There are up to 200 UK shopping centres that are under threat of falling into administration due to the demise of traditional large anchor stores such as BHS and Toys R Us. The failure of BHS in 2016 left empty units in 200 shopping centres of which only 95 have been re-let.
Many smaller towns have out of town shopping centres that offer a similar range of stores and merchandise. Many are becoming less attractive as compared to online purchasing. The UK online retail growth has been faster than any other retail market in the world.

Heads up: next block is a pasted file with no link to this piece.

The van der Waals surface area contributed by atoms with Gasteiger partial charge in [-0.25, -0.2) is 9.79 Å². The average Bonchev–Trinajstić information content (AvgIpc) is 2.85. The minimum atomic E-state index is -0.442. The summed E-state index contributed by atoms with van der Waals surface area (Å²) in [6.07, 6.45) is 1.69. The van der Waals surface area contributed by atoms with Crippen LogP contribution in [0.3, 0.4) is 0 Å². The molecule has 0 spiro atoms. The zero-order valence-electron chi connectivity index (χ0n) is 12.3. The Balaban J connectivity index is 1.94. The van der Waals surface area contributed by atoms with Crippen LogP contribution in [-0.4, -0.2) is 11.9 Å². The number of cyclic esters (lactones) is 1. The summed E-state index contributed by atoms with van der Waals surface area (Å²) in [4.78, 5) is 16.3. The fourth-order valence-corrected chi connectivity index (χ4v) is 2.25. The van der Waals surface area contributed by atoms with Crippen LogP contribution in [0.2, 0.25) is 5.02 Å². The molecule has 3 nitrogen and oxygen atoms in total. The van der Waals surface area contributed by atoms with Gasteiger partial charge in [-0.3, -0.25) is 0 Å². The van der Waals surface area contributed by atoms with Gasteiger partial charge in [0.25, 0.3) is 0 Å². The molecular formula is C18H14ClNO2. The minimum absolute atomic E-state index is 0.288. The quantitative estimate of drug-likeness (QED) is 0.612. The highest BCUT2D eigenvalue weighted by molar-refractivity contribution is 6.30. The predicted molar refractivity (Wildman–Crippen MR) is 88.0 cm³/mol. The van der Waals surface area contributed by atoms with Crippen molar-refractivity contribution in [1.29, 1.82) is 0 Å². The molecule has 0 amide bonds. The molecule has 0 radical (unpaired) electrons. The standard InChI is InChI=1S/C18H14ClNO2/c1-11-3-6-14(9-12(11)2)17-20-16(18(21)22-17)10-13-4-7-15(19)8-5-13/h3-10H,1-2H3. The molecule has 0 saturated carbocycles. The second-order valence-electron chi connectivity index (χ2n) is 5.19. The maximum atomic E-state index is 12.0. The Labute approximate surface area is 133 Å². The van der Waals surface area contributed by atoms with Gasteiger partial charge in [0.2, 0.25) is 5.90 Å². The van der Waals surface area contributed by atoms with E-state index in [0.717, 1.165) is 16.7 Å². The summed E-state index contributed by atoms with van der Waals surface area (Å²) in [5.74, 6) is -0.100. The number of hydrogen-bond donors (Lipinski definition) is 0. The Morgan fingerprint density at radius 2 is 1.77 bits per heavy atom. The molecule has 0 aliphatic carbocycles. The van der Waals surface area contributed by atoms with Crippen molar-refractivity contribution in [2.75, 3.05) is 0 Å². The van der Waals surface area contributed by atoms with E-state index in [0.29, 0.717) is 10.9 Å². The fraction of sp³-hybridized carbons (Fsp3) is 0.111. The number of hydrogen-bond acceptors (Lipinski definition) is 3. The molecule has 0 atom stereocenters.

The University of Nottingham Business School suggests that £2.5bn of shopping centre real estate is up for sale in towns and cities all across the UK. Many leading national retailers are finding business hard, closing stores and hit with rent and rate rises. Shopping centres are therefore under pressure to cut rents to keep tenants or run the risk of a void.
UK shopping centres will need to look at their business model and move to more of an experience theme. The successful centres will combine retail with entertainment, café, bars restaurants, leisure such as ice rinks, ski slopes, or sea life centres and services like libraries, health centres, GP surgeries and chemists. All this adds to the range of services and experiences people cannot get online.